The Environment Protection Act 1970 (‘the Act’) states that an environmental audit assesses the nature and extent of harm, or risk of harm, to the environment posed by an industrial process or activity, waste, substance or noise. It is about understanding the type of pollution and the harm it poses.
Planning authorities, government agencies and private businesses use the environmental audit system to determine the condition of a site and its suitability for use, or to advise what’s required to make a site suitable for use.
Environmental audits must deliver authoritative, independent and transparent advice and recommend measures to reduce identified risks to the environment from a site or industrial facility.
Benefits of environmental auditing
An environmental audit of a site provides people with confidence as to what a site can be used for and to determine what, if any, costs may apply in managing it into the future.
Since the audit system commenced in 1990, more than 3000 audits have been completed, underpinning some of the most significant urban-infill and building projects across the state. As an example, the Docklands precinct was able to be transformed into the safe, vibrant place that you see today, through the undertaking of several 53X audits. Learn more about the 53X audit process.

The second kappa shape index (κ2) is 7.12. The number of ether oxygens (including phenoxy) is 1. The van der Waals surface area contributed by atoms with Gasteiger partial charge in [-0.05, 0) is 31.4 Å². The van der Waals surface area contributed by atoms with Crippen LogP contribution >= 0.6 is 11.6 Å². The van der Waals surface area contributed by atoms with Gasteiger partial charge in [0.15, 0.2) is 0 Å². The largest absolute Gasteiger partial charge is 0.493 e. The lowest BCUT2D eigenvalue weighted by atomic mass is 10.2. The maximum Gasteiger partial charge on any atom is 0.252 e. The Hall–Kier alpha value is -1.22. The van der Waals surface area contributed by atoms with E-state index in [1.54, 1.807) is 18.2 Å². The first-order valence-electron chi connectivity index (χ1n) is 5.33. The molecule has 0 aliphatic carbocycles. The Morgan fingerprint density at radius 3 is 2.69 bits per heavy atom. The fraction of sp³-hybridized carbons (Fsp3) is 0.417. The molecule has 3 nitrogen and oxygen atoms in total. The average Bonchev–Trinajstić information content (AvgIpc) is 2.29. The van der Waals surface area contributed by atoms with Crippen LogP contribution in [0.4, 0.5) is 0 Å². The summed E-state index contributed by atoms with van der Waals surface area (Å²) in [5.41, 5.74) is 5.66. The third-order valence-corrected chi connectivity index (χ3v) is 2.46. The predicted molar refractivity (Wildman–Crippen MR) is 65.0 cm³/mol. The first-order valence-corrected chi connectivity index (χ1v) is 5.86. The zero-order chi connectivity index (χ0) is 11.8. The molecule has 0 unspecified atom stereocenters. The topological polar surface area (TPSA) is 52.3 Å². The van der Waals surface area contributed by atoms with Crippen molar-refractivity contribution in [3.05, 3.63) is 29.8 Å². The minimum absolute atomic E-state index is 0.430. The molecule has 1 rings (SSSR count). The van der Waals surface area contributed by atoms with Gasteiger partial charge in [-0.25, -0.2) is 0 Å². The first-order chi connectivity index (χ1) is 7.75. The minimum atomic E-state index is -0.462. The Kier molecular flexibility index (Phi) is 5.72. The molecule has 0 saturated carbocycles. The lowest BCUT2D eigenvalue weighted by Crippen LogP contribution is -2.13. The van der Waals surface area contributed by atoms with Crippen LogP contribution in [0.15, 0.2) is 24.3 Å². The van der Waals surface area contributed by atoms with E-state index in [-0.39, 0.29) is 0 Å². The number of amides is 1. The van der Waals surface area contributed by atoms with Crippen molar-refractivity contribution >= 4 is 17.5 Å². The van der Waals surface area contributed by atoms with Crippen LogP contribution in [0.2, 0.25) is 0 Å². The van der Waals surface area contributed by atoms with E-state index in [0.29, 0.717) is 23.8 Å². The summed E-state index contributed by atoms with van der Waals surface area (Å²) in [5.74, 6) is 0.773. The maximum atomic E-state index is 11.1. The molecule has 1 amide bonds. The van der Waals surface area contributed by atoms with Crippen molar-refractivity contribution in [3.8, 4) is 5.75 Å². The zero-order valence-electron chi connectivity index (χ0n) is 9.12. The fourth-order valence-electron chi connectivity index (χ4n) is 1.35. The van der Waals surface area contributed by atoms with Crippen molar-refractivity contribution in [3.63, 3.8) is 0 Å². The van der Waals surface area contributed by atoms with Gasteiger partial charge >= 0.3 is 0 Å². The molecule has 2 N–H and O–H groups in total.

Without this system, many sites may not be developed for future use to benefit the wider community or may pose unacceptable risks to human health and the environment.
Please contact us for further information.
Victoria Unearthed is a new online tool that has been created to provide access to more information about potential and existing contamination through the state.
Victoria Unearthed includes a range of data, mostly from EPA, that’s already publicly available, and now made easier for people to access in one place at one time. This includes data about groundwater quality restricted use zones,
- environmental audits
- the location of Environmental Audit Overlays
- historical business listings (from the Sands and McDougall directories)
- and past and present landfills.
Click here to access Victoria Unearthed.